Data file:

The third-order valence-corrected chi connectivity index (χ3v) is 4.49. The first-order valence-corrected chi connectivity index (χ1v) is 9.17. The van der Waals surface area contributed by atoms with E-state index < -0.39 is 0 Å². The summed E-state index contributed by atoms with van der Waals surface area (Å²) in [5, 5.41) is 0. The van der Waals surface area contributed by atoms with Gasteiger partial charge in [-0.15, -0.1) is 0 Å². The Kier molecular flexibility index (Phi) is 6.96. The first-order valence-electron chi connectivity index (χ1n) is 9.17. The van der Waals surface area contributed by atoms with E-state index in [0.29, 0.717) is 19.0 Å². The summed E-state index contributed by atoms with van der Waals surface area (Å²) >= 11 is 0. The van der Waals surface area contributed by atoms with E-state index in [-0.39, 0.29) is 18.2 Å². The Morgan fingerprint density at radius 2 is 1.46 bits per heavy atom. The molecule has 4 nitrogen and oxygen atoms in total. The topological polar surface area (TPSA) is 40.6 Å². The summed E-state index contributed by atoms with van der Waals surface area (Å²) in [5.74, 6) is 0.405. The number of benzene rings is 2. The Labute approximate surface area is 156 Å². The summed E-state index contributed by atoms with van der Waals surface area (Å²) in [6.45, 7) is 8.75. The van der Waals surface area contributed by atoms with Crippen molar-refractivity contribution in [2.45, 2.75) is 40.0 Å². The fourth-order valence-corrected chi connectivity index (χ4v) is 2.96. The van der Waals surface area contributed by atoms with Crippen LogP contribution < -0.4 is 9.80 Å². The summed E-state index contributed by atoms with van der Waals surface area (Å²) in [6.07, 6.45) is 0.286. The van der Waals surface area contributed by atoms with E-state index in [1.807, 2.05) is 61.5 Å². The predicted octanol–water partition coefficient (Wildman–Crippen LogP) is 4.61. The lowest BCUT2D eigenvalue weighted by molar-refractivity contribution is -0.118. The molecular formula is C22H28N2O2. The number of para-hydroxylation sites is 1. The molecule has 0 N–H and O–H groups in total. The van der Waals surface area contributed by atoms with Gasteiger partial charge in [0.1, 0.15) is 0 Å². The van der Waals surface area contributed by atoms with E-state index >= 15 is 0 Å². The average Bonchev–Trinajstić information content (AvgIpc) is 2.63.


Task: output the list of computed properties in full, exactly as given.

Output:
The third-order valence-corrected chi connectivity index (χ3v) is 4.49. The first-order valence-corrected chi connectivity index (χ1v) is 9.17. The van der Waals surface area contributed by atoms with E-state index < -0.39 is 0 Å². The summed E-state index contributed by atoms with van der Waals surface area (Å²) in [5, 5.41) is 0. The van der Waals surface area contributed by atoms with Gasteiger partial charge in [-0.15, -0.1) is 0 Å². The Kier molecular flexibility index (Phi) is 6.96. The first-order valence-electron chi connectivity index (χ1n) is 9.17. The van der Waals surface area contributed by atoms with E-state index in [0.29, 0.717) is 19.0 Å². The summed E-state index contributed by atoms with van der Waals surface area (Å²) >= 11 is 0. The van der Waals surface area contributed by atoms with E-state index in [-0.39, 0.29) is 18.2 Å². The Morgan fingerprint density at radius 2 is 1.46 bits per heavy atom. The molecule has 4 nitrogen and oxygen atoms in total. The topological polar surface area (TPSA) is 40.6 Å². The summed E-state index contributed by atoms with van der Waals surface area (Å²) in [5.74, 6) is 0.405. The number of benzene rings is 2. The Labute approximate surface area is 156 Å². The summed E-state index contributed by atoms with van der Waals surface area (Å²) in [6.45, 7) is 8.75. The van der Waals surface area contributed by atoms with Crippen molar-refractivity contribution in [2.45, 2.75) is 40.0 Å². The fourth-order valence-corrected chi connectivity index (χ4v) is 2.96. The van der Waals surface area contributed by atoms with Crippen LogP contribution < -0.4 is 9.80 Å². The summed E-state index contributed by atoms with van der Waals surface area (Å²) in [6.07, 6.45) is 0.286. The van der Waals surface area contributed by atoms with E-state index in [1.807, 2.05) is 61.5 Å². The predicted octanol–water partition coefficient (Wildman–Crippen LogP) is 4.61. The lowest BCUT2D eigenvalue weighted by molar-refractivity contribution is -0.118. The molecular formula is C22H28N2O2. The number of para-hydroxylation sites is 1. The molecule has 0 N–H and O–H groups in total. The van der Waals surface area contributed by atoms with Gasteiger partial charge in [0.1, 0.15) is 0 Å². The van der Waals surface area contributed by atoms with E-state index >= 15 is 0 Å². The average Bonchev–Trinajstić information content (AvgIpc) is 2.63.